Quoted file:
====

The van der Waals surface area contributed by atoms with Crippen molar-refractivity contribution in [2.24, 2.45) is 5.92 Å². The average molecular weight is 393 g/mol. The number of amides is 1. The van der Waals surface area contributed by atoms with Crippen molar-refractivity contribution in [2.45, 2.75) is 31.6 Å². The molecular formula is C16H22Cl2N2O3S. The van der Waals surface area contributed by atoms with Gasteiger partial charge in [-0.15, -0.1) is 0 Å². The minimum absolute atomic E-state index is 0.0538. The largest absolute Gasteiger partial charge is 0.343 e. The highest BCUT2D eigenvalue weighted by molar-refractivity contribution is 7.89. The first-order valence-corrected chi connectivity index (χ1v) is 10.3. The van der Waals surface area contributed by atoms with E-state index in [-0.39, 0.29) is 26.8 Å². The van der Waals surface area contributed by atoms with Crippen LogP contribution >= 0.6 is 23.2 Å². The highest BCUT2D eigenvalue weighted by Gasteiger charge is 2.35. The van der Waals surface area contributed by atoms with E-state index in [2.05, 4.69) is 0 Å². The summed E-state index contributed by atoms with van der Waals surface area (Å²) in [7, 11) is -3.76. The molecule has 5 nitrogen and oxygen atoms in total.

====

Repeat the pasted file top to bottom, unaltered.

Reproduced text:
The van der Waals surface area contributed by atoms with Crippen molar-refractivity contribution in [2.24, 2.45) is 5.92 Å². The average molecular weight is 393 g/mol. The number of amides is 1. The van der Waals surface area contributed by atoms with Crippen molar-refractivity contribution in [2.45, 2.75) is 31.6 Å². The molecular formula is C16H22Cl2N2O3S. The van der Waals surface area contributed by atoms with Gasteiger partial charge in [-0.15, -0.1) is 0 Å². The minimum absolute atomic E-state index is 0.0538. The largest absolute Gasteiger partial charge is 0.343 e. The highest BCUT2D eigenvalue weighted by molar-refractivity contribution is 7.89. The first-order valence-corrected chi connectivity index (χ1v) is 10.3. The van der Waals surface area contributed by atoms with E-state index in [-0.39, 0.29) is 26.8 Å². The van der Waals surface area contributed by atoms with Crippen LogP contribution >= 0.6 is 23.2 Å². The highest BCUT2D eigenvalue weighted by Gasteiger charge is 2.35. The van der Waals surface area contributed by atoms with E-state index in [2.05, 4.69) is 0 Å². The summed E-state index contributed by atoms with van der Waals surface area (Å²) in [7, 11) is -3.76. The molecule has 5 nitrogen and oxygen atoms in total.